News Courts

Wednesday 18 October 2017

Ryanair claims there is 'no such thing as journalistic privilege' over sources after alleged defamatory broadcast

Ryanair
Ryanair

Tim Healy

Ryanair claims Channel 4 and a production company behind an allegedly defamatory TV programme about the airline cannot claim journalistic privilege over sources for information in the broadcast.

That is because there is "no such thing as journalistic privilege" and it has been established in our jurisdiction that it is a question of balancing the right to freedom of expression with the right to one's reputation, Martin Hayden SC, for Ryanair, said.

He was making arguments in Ryanair's application to the High Court for an order that Channel 4 and Blakeway Productions make further and better discovery of information about its sources for Dispatches "Secrets from the Cockpit" programme, broadcast in August 2013.

The defendants say, while there was a question of balancing rights, the Supreme Court had set a high bar for divulging of journalistic sources including that a pressing social need must be shown which had not been shown by Ryanair.

The court heard that part of the broadcast included interviews with three airline pilots in uniform but who are anonymised and voiceovers used to hide their identities.

Ryanair says the programme was defamatory because it wrongly meant the airline endangered passenger safety by operating a low fuel policy and by pressuring its pilots to take as little fuel as possible.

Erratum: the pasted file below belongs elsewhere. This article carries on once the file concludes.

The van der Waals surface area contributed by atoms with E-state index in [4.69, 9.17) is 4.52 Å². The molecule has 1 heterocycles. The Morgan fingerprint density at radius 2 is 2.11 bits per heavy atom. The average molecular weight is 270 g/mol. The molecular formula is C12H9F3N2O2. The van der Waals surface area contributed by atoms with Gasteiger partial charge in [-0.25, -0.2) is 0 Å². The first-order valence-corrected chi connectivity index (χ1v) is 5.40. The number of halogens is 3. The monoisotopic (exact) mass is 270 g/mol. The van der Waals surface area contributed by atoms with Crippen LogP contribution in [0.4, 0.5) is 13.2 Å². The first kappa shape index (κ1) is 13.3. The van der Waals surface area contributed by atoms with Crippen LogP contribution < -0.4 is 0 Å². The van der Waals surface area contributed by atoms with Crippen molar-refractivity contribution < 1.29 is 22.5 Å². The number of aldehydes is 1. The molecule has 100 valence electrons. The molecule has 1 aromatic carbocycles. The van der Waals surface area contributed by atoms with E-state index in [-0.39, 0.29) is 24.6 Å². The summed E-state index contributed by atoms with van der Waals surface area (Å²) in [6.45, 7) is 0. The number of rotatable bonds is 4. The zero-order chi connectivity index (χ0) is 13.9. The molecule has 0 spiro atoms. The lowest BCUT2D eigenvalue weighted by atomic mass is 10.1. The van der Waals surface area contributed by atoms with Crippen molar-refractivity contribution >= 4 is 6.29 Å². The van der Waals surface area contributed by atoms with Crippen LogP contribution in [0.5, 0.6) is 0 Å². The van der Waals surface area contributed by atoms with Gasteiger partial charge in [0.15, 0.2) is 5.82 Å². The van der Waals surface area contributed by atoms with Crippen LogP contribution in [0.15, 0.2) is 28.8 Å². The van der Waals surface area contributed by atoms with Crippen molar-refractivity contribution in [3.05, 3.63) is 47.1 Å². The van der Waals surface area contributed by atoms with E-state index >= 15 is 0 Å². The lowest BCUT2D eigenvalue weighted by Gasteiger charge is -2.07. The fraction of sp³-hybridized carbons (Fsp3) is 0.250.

The defendants deny the claims and say the words complained of were true, an expression of honest opinion and fair and reasonable publication on matters of public interest.

They oppose Ryanair's discovery application and say, among other things, if the full details of sources are revealed it would put individuals who gave information on an anonymous basis at risk of "prosecution and persecution" by Ryanair.

Mr Hayden said in our jurisprudence, there is no recognised journalistic privilege but it was a question of balancing the right to free speech against the rights of a person or body to its reputation.  Journalists had no more right to privilege than anyone else, he said.

The defendants had decided they wanted to be "judge and jury" in relation to whether they had such privilege.

They had also made an "outrageous" allegation that their sources would be at risk of litigation if they are named.  

Mr Hayden said there are roughly about 2,500 documents in dispute between the parties, most of which had so many redactions as to render them meaningless to the Ryanair side.

The defendants were also claiming legal advice privilege over the script for the programme, as distinct from litigation privilege,  and while this concept exists in law in England and Wales, it does not in Ireland, Mr Hayden said.

Eoin McCullough SC, for the defendants, said this was a serious and well-researched programme raising issues which were self-evidently in the public interest.

Ryanair's attitude towards those who come out publicly and given information to the programme was shown by what happened subsequently.  One of them, John Goss, was dismissed by Ryanair and was also being separately sued over what he said by Ryanair, counsel said.

A Dutch TV company also raised issues about the airline and was subsequently sued though that case was dismissed by the Dutch Supreme Court, he said. A KLM pilot who was also publicly interviewed was also sued, he said.

The case continues before Mr Justice Charles Meenan.

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